Five estate planning basics you should understand before getting started
Many people are familiar with drafting a will to designate their wishes in the event that they pass away. However, the process of fulfilling a will can be long and expensive, and it is all a matter of public record.
To avoid all the hassles of a will, you may choose to establish an estate plan instead. An estate plan makes sure that your assets are transferred to your beneficiaries in the manner you wish and includes provisions for how your assets and medical care should be managed when you are still alive but unable to make decisions.
Establishing an estate plan requires some effort, but with the right strategy and a team of professionals by your side, you can establish a plan that works for you.
Here is how to get started:
1. Take inventory of everything
You need to take inventory of all your tangible and intangible assets so you can factor them into your estate plan.
Tangible assets may include:
- Personal possessions
Intangible assets may include:
- Bank accounts
- Brokerage accounts
- Insurance policies
- Retirement plans
- Business ownership
Furthermore, once you take inventory of your assets, you may want to consult professionals to estimate their value, such as hiring someone to appraise your home. This helps to officially verify the value of your possessions so you can distribute them equally or as you see fit.
2. Consider your family’s needs
Distributing assets isn’t the only thing you can leave behind for your beneficiaries. You should make sure you have a guardian named for your minor children, and you may even want to name a backup guardian should something happen to the primary one.
3. Review your directives and beneficiaries
An estate plan can include several legal directives, including:
- A living trust — A living trust allows you to designate how parts of your estate may be distributed while you are alive. You may appoint a trustee who can take over in the event that you become ill or incapacitated.
- Medical care — You may establish a medical care directive that includes your wishes for medical care preferences in the event you are incapacitated and unable to make decisions. This may include specific instructions or assigning an appointee to act on your behalf to make decisions.
- Power of attorney — You can designate someone with power of attorney over financial affairs and other circumstances when you are ill or incapacitated. For example, this could include giving someone the authority to pay bills and sign documents in your name.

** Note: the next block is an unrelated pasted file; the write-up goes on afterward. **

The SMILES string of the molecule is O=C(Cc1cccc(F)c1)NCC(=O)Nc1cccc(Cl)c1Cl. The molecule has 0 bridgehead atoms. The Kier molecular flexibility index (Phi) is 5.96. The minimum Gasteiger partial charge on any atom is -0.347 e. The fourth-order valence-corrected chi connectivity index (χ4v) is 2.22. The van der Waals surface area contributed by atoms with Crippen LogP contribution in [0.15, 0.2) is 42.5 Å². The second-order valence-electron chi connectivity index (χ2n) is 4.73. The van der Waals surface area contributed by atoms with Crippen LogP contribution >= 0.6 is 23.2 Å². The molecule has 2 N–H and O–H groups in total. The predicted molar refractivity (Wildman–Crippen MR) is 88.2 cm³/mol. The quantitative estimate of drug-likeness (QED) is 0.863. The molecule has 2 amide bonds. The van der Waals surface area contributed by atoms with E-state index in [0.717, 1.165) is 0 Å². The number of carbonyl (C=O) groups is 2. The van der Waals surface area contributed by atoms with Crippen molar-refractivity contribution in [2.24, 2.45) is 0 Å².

4. Review your state’s taxes
Each state has its own stance on estate tax and inheritance tax laws. Usually, these affect only large estates, but you should take a moment to review your state’s estate and inheritance tax laws to make sure they are factored into your plan.
As of 2021, the state of Florida has neither an estate nor an inheritance tax.
5. Contact an estate planning professional
Establishing an estate plan requires a lot of planning and navigating the financial and legal landscapes. It is easy to make mistakes or overlook something that could render your wishes being unfulfilled.
To make sure your estate planning goes the way you want it, you should consult an estate planning professional who can help you get the aspects of your plan set up properly.
Talk to a ProVise CFP® professional about your estate plan
Do you want to make sure your loved ones are cared for and receive your assets as you wish in the event of your incapacitation or death? Establishing an estate plan is an effective strategy for making sure your wishes are fulfilled in the manner you designate.
At ProVise Management Group, our CERTIFIED FINANCIAL PLANNER™ professionals can get to know you and your current financial circumstances, goals, risk tolerance and personal values to help you develop a plan that works for you. We can also create a written plan for you at a fiduciary standard of care. All our written plans come with an unconditional money-back guarantee. If you are unhappy with your written plan, you can return it to us, and we will refund 100% of the fee paid.
Are you ready to talk to a professional about your estate plan? Contact ProVise today to schedule a complimentary consultation.